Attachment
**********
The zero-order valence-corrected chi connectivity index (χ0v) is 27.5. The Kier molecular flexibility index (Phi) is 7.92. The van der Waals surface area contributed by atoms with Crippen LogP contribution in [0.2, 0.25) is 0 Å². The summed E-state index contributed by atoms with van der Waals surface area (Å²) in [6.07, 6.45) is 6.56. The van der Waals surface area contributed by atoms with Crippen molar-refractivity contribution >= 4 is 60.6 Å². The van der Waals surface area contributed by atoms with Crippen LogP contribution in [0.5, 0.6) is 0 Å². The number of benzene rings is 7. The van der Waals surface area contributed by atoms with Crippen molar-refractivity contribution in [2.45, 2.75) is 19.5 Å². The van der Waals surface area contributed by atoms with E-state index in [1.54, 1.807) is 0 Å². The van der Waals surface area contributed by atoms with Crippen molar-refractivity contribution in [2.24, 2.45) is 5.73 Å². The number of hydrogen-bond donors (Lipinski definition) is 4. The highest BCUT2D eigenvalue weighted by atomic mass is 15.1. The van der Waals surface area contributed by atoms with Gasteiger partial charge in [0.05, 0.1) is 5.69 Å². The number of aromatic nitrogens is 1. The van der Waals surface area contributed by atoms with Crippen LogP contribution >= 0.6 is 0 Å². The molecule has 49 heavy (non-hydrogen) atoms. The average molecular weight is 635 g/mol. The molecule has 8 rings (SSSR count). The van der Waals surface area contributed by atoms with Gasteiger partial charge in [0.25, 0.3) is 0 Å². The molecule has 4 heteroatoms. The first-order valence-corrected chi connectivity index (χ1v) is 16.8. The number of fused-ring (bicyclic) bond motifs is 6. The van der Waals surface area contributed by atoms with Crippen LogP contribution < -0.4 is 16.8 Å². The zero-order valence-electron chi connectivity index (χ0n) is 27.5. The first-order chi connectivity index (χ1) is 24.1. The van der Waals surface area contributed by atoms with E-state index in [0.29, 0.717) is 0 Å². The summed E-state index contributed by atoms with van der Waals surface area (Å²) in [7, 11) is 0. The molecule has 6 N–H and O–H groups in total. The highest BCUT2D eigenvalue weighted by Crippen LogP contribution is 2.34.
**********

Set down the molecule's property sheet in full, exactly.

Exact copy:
The zero-order valence-corrected chi connectivity index (χ0v) is 27.5. The Kier molecular flexibility index (Phi) is 7.92. The van der Waals surface area contributed by atoms with Crippen LogP contribution in [0.2, 0.25) is 0 Å². The summed E-state index contributed by atoms with van der Waals surface area (Å²) in [6.07, 6.45) is 6.56. The van der Waals surface area contributed by atoms with Crippen molar-refractivity contribution >= 4 is 60.6 Å². The van der Waals surface area contributed by atoms with Crippen LogP contribution in [0.5, 0.6) is 0 Å². The number of benzene rings is 7. The van der Waals surface area contributed by atoms with Crippen molar-refractivity contribution in [2.45, 2.75) is 19.5 Å². The van der Waals surface area contributed by atoms with E-state index in [1.54, 1.807) is 0 Å². The van der Waals surface area contributed by atoms with Crippen molar-refractivity contribution in [2.24, 2.45) is 5.73 Å². The number of hydrogen-bond donors (Lipinski definition) is 4. The highest BCUT2D eigenvalue weighted by atomic mass is 15.1. The van der Waals surface area contributed by atoms with Gasteiger partial charge in [0.05, 0.1) is 5.69 Å². The number of aromatic nitrogens is 1. The van der Waals surface area contributed by atoms with Crippen LogP contribution >= 0.6 is 0 Å². The molecule has 49 heavy (non-hydrogen) atoms. The average molecular weight is 635 g/mol. The molecule has 8 rings (SSSR count). The van der Waals surface area contributed by atoms with Gasteiger partial charge in [0.25, 0.3) is 0 Å². The molecule has 4 heteroatoms. The first-order valence-corrected chi connectivity index (χ1v) is 16.8. The number of fused-ring (bicyclic) bond motifs is 6. The van der Waals surface area contributed by atoms with Crippen LogP contribution < -0.4 is 16.8 Å². The zero-order valence-electron chi connectivity index (χ0n) is 27.5. The first-order chi connectivity index (χ1) is 24.1. The van der Waals surface area contributed by atoms with E-state index in [0.29, 0.717) is 0 Å². The summed E-state index contributed by atoms with van der Waals surface area (Å²) in [7, 11) is 0. The molecule has 6 N–H and O–H groups in total. The highest BCUT2D eigenvalue weighted by Crippen LogP contribution is 2.34.